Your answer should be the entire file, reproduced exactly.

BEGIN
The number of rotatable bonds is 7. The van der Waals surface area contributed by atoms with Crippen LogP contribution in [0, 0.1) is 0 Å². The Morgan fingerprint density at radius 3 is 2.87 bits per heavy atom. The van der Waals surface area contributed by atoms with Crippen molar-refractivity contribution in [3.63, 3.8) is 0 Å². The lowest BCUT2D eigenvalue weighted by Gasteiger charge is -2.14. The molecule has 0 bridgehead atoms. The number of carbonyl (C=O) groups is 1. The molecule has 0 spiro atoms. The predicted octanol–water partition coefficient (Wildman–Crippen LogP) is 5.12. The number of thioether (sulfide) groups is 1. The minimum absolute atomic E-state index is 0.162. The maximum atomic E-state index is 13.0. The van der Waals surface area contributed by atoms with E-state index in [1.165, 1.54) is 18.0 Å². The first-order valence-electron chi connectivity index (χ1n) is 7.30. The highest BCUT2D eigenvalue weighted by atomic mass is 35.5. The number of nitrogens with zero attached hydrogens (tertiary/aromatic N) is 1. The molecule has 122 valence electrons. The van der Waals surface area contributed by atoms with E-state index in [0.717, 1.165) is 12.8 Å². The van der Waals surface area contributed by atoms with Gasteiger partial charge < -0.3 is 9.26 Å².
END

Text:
The number of rotatable bonds is 7. The van der Waals surface area contributed by atoms with Crippen LogP contribution in [0, 0.1) is 0 Å². The Morgan fingerprint density at radius 3 is 2.87 bits per heavy atom. The van der Waals surface area contributed by atoms with Crippen molar-refractivity contribution in [3.63, 3.8) is 0 Å². The lowest BCUT2D eigenvalue weighted by Gasteiger charge is -2.14. The molecule has 0 bridgehead atoms. The number of carbonyl (C=O) groups is 1. The molecule has 0 spiro atoms. The predicted octanol–water partition coefficient (Wildman–Crippen LogP) is 5.12. The number of thioether (sulfide) groups is 1. The minimum absolute atomic E-state index is 0.162. The maximum atomic E-state index is 13.0. The van der Waals surface area contributed by atoms with E-state index in [1.165, 1.54) is 18.0 Å². The first-order valence-electron chi connectivity index (χ1n) is 7.30. The highest BCUT2D eigenvalue weighted by atomic mass is 35.5. The number of nitrogens with zero attached hydrogens (tertiary/aromatic N) is 1. The molecule has 122 valence electrons. The van der Waals surface area contributed by atoms with E-state index in [0.717, 1.165) is 12.8 Å². The van der Waals surface area contributed by atoms with Gasteiger partial charge < -0.3 is 9.26 Å².